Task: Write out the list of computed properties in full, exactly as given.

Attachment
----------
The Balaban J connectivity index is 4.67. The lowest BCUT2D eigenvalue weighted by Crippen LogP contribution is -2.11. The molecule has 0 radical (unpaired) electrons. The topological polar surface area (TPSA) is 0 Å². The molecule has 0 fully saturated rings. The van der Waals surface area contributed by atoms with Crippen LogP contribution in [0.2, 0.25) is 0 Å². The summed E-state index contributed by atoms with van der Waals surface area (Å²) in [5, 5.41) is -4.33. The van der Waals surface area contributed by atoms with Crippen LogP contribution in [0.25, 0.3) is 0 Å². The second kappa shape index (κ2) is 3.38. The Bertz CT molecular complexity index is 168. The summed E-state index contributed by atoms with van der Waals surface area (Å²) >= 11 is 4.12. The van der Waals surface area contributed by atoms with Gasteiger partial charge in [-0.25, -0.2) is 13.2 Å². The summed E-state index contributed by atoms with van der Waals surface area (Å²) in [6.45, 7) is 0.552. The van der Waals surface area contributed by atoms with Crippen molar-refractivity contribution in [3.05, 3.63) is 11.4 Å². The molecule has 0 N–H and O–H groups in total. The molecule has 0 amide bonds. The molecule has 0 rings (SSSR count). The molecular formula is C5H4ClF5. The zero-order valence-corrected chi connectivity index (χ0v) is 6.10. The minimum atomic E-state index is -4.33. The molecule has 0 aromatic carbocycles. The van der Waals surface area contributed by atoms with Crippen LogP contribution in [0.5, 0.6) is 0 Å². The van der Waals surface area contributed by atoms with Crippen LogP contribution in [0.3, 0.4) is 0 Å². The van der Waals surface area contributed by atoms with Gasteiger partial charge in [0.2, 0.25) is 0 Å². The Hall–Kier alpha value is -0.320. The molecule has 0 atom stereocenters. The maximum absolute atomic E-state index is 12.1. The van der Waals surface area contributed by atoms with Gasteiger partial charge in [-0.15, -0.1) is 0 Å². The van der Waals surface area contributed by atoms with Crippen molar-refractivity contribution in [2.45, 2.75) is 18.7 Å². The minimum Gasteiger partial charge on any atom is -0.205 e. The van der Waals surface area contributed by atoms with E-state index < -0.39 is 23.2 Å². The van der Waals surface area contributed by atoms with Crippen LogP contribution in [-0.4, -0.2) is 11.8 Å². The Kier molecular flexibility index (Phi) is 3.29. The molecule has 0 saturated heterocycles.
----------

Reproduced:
The Balaban J connectivity index is 4.67. The lowest BCUT2D eigenvalue weighted by Crippen LogP contribution is -2.11. The molecule has 0 radical (unpaired) electrons. The topological polar surface area (TPSA) is 0 Å². The molecule has 0 fully saturated rings. The van der Waals surface area contributed by atoms with Crippen LogP contribution in [0.2, 0.25) is 0 Å². The summed E-state index contributed by atoms with van der Waals surface area (Å²) in [5, 5.41) is -4.33. The van der Waals surface area contributed by atoms with Crippen LogP contribution in [0.25, 0.3) is 0 Å². The second kappa shape index (κ2) is 3.38. The Bertz CT molecular complexity index is 168. The summed E-state index contributed by atoms with van der Waals surface area (Å²) >= 11 is 4.12. The van der Waals surface area contributed by atoms with Gasteiger partial charge in [-0.25, -0.2) is 13.2 Å². The summed E-state index contributed by atoms with van der Waals surface area (Å²) in [6.45, 7) is 0.552. The van der Waals surface area contributed by atoms with Crippen molar-refractivity contribution in [3.05, 3.63) is 11.4 Å². The molecule has 0 N–H and O–H groups in total. The molecule has 0 amide bonds. The molecule has 0 rings (SSSR count). The molecular formula is C5H4ClF5. The zero-order valence-corrected chi connectivity index (χ0v) is 6.10. The minimum atomic E-state index is -4.33. The molecule has 0 aromatic carbocycles. The van der Waals surface area contributed by atoms with Crippen LogP contribution in [0.5, 0.6) is 0 Å². The van der Waals surface area contributed by atoms with Crippen LogP contribution in [0.3, 0.4) is 0 Å². The van der Waals surface area contributed by atoms with Gasteiger partial charge in [0.2, 0.25) is 0 Å². The Hall–Kier alpha value is -0.320. The molecule has 0 atom stereocenters. The maximum absolute atomic E-state index is 12.1. The van der Waals surface area contributed by atoms with Gasteiger partial charge in [-0.15, -0.1) is 0 Å². The van der Waals surface area contributed by atoms with Crippen molar-refractivity contribution in [2.45, 2.75) is 18.7 Å². The minimum Gasteiger partial charge on any atom is -0.205 e. The van der Waals surface area contributed by atoms with E-state index < -0.39 is 23.2 Å². The van der Waals surface area contributed by atoms with Crippen LogP contribution in [-0.4, -0.2) is 11.8 Å². The Kier molecular flexibility index (Phi) is 3.29. The molecule has 0 saturated heterocycles.